Man Who Exposed iPad Security Flaws Sentenced to 3 Years in Federal Prison

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Is he a hacker or a man who did the public a favor by exposing a gaping online security hole?

Andrew Auernheimer (@rabite on Twitter) will now spend 41 months in a federal prison, with concurrent probation for three years. He also owes restitution to the U.S. Treasury to be dispersed to AT&T in the amount of $73,000.

What did he do? Well, in 2010, Auernheimer revealed a security flaw in AT&T’s iPad user database, revealing data from 114,000 iPad 3G users. Rather than hand over this information to AT&T immediately, he shared the data with online news site Gawker.

Many people call 27-year-old Auernheimer an “online activist” for easily exposing a security flaw for AT&T and question the three-year prison sentence.

Hanni Fakhouri, a staff attorney with the Electronic Frontier Foundation, said in an interview with the British newspaper The Guardian that this sentencing is “excessive to say the least. The prosecution was excessive because he did not hack into anything. He obtained information from a public information website. It would be like me going into the Guardian website and copying information and emailing it to someone else.”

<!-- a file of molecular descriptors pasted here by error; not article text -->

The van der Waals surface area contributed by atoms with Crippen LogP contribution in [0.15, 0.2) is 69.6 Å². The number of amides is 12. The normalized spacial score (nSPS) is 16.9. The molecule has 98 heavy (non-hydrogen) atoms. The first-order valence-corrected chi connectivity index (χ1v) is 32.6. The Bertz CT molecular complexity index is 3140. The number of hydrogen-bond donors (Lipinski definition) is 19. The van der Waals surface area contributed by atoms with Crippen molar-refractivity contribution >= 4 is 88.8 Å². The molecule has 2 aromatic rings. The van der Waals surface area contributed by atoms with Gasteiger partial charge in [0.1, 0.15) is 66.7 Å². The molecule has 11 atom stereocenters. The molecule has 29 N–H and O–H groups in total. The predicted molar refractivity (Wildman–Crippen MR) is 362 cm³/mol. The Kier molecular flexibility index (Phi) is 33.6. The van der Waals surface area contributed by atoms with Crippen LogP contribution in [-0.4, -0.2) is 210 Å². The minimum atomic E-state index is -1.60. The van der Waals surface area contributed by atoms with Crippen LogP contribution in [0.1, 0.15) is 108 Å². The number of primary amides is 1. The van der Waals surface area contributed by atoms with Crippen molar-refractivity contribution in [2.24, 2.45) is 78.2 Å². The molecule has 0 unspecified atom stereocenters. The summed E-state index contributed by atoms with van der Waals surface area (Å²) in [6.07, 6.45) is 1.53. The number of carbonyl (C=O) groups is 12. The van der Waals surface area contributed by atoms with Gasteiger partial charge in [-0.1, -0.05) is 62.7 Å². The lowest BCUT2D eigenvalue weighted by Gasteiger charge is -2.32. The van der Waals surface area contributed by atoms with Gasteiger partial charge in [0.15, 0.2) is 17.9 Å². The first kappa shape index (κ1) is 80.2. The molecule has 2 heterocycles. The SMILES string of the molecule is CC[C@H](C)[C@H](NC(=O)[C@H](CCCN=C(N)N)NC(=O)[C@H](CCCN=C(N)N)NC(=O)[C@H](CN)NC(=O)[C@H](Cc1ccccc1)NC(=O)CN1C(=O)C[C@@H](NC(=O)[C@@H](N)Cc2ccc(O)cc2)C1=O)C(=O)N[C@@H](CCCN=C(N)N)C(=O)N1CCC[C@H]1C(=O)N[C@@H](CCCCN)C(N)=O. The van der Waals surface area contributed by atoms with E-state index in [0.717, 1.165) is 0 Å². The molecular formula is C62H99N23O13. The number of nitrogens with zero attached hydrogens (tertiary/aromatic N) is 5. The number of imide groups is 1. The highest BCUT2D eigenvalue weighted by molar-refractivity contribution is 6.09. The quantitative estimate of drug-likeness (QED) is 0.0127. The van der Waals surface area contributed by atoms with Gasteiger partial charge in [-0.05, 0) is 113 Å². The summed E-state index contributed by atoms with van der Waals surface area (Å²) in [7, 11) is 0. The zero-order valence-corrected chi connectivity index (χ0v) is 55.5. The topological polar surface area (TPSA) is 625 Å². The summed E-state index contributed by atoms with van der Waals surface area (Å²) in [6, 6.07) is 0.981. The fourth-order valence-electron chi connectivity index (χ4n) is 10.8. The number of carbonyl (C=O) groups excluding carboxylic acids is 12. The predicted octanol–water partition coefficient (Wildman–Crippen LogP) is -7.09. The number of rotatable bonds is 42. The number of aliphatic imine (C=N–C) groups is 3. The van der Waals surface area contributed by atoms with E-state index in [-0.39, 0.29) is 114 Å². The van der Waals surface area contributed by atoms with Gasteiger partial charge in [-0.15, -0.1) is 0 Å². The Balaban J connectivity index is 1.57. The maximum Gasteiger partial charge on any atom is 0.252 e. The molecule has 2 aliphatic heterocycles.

Fakhouri said the law was misinterpreted. “By virtue of the fact that the information was publicly available and they were not breaking into anything, there wasn’t anything to indicate he did not have authorized access.”

Indeed, as his defense lawyers argued, Auernheimer simply walked through AT&T’s proverbial front door — in other words, he didn’t steal passwords or break into its customer database.

That still didn’t prevent U.S. Attorney Paul Fishman from writing the following pre-sentencing brief to the judge in the case:

“His entire adult life has been dedicated to taking advantage of others, using his computer expertise to violate others’ privacy, to embarrass others, to build his reputation on the backs of those less skilled than he.”

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Elaine Rigoli

Elaine Rigoli is PRIVATE WiFi's manager of digital content strategy.

  • Sounds like we really need to fight the CFAA.